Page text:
The textbook market changes rapidly. Only ten years ago, online homework was a novelty, but now it’s almost ubiquitous. The newest change to hit course materials isn’t a new product but a delivery mechanism for educational materials – automatic textbook billing. Using various marketing names such as Inclusive Access, First Day Access, even Equitable Access, automatic billing has spread through colleges and universities across the country. 

No matter the name, these deals are the result of publishers and booksellers creating partnerships with institutions where the two parties negotiate on the price of materials, most often digital rentals of textbooks and homework platforms, and automatically bill the material to the student’s account. Legally, students must be given the option to opt-out of these charges, yet in practice, many students have run into logistical or practical difficulties. For example, some of these deals would require students to opt-out of access to all of their course materials in order to avoid purchasing one or two materials – for these students it’s all or nothing. 

Institutions enter these deals hoping to lower costs for students and streamline course content delivery. Despite the claims around student savings, we have serious concerns. In a review of contracts between institutions and booksellers from U.S. PIRG’s 2020 report, the report author found concerning clauses from uncapped annual price increases and steep quotas for student participation to limits on available print copies and restrictions on how institutions can communicate these agreements to the public.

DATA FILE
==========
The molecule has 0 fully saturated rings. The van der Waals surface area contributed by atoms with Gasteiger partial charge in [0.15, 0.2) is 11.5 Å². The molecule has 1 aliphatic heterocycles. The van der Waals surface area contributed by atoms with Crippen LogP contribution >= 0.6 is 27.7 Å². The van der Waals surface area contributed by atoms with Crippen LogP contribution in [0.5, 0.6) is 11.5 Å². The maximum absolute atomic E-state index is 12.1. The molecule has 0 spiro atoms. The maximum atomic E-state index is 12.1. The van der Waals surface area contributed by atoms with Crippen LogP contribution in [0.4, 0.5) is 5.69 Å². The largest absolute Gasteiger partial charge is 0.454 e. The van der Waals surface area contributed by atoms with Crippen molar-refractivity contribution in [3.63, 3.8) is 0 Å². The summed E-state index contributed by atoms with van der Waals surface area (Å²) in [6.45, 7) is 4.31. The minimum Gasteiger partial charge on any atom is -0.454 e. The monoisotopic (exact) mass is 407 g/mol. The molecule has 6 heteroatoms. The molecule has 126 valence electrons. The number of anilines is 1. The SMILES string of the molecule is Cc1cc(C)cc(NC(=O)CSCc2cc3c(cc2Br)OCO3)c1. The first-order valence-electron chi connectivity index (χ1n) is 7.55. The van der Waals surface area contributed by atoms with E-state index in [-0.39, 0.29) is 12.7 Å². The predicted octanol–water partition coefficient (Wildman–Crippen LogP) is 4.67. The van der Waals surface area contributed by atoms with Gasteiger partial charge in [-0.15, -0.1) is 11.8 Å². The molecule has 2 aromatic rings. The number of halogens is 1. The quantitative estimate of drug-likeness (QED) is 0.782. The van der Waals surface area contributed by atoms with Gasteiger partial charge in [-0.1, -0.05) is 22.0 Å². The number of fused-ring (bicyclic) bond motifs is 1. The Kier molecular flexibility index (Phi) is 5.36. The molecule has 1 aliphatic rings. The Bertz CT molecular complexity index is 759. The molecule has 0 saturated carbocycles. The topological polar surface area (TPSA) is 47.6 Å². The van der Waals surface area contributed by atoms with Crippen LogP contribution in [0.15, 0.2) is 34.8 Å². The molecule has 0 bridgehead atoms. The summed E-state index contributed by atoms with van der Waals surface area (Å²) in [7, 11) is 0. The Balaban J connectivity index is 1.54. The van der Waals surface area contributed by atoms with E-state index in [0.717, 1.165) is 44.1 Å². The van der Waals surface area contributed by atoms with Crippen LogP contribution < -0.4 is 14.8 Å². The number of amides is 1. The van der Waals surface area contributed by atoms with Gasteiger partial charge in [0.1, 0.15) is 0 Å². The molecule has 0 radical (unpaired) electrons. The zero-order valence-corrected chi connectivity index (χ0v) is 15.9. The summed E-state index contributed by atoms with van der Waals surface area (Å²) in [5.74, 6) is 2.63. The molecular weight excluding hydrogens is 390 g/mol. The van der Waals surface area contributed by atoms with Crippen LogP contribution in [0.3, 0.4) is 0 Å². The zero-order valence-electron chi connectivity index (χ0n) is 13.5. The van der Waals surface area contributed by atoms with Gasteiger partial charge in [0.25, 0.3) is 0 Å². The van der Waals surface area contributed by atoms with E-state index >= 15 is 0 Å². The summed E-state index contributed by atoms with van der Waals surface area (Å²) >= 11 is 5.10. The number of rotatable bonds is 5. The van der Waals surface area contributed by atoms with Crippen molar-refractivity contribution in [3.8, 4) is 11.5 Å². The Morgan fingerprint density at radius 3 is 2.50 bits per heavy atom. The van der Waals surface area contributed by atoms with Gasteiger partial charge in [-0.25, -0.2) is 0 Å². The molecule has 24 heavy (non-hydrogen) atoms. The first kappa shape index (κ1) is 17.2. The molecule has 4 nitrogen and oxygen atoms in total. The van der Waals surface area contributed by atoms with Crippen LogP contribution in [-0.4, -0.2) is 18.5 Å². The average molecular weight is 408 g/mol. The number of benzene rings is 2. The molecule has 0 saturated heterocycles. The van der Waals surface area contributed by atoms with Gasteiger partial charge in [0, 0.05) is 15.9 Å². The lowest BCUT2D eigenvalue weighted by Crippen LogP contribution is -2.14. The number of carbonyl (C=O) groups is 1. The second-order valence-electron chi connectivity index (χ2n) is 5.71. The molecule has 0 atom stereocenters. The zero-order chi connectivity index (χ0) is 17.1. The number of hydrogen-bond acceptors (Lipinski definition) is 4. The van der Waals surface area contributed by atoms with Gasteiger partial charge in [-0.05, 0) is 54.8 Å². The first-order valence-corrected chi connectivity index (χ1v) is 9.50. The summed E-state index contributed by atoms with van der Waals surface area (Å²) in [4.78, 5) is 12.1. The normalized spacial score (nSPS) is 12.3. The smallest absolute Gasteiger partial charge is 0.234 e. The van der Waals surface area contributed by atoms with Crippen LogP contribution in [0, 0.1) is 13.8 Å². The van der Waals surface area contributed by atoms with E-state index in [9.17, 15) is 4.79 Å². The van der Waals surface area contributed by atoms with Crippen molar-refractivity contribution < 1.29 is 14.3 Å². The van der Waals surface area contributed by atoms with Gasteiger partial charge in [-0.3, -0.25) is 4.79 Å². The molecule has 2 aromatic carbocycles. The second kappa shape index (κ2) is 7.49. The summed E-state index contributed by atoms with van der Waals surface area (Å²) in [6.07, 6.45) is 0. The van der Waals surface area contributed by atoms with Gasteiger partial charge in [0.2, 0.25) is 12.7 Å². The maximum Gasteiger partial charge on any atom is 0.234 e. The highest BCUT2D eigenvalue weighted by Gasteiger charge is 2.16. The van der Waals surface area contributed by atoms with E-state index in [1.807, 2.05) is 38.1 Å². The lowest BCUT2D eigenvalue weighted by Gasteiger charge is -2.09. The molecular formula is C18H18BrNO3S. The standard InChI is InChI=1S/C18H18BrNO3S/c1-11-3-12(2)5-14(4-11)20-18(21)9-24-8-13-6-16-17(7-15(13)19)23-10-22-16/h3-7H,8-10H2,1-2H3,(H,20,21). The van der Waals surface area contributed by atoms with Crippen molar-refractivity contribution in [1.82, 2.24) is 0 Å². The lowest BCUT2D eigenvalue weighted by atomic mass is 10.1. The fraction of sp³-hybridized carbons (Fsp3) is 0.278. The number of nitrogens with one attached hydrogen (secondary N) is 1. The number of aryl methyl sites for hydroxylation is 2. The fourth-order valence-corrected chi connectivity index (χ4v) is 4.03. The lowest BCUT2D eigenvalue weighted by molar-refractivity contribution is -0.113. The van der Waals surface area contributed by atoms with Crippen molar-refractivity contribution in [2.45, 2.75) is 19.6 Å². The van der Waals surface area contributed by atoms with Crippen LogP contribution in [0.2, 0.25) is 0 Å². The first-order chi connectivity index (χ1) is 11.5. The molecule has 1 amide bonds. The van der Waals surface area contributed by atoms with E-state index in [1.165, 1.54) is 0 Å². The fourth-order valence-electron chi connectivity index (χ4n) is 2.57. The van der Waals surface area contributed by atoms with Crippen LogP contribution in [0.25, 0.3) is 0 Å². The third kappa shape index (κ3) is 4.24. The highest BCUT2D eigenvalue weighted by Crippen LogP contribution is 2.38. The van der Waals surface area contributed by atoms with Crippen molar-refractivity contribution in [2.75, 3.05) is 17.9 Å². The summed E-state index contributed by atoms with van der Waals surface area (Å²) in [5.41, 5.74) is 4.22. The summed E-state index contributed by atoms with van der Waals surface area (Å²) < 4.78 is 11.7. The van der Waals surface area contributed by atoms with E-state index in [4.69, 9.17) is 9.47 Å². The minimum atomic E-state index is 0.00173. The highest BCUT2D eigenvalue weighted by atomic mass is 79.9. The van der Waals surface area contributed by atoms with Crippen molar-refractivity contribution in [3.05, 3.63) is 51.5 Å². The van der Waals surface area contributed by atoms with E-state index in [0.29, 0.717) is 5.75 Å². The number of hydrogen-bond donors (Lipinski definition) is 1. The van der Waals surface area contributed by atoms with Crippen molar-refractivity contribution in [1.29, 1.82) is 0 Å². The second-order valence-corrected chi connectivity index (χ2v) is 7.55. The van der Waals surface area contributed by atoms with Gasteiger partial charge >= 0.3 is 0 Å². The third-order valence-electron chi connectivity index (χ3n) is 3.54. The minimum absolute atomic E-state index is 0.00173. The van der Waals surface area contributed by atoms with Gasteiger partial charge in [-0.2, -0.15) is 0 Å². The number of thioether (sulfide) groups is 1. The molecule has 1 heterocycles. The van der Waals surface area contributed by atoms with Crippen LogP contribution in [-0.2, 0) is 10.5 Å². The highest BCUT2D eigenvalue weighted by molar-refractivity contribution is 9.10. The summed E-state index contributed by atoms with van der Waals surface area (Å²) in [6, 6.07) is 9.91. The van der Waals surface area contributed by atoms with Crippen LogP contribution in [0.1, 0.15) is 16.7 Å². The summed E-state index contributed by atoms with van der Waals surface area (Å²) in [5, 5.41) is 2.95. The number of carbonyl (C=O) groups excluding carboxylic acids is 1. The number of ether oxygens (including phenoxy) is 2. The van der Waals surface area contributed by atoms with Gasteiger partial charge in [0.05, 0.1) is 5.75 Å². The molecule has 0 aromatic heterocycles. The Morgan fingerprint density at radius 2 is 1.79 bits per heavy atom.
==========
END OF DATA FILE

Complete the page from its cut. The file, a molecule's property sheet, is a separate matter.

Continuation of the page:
From a student perspective, automatic billing may lower the upfront cost in comparison to buying a new textbook but is not cheaper than sharing with a friend, using the free library copy, or often buying a used physical copy. Many students also prefer print textbooks or to keep their books at the end of the term. These deals can put limits or eliminate these options. Most simply though, it’s consumer poor practice for two parties to negotiate a price and charge a third party whether they intend to buy the product or not.

While it makes sense for institutions to seek bulk-purchasing discounts, these deals need common sense consumer protections to make sure students, educators, and institutions are all getting the best deal. 

  • Have the billing mechanism be opt-in and listed as one of many methods of payment alongside credit cards, cash, etc. that students can use at the bookstore.There is nothing wrong with institutions seeking to negotiate bulk discounts for students, but students should be able to choose whether to take advantage of it and how they pay.
  • Have a clearly marked pricing structure publicly available that shows the original price of the assigned material, the discount off the national list price, and multiple format options.
  • Cap annual price increases to no more than the rate of inflation, which is currently at 2.3 percent annually.
  • Eliminate quotas. The discounts alone ought to be enough to get students to participate at a high enough level to make a program worthwhile.
  • Reject attempts to restrict marketing materials that can be issued by the institution to educate students on their course materials purchasing options.
  • End any restrictions on the number of students who can obtain print copies.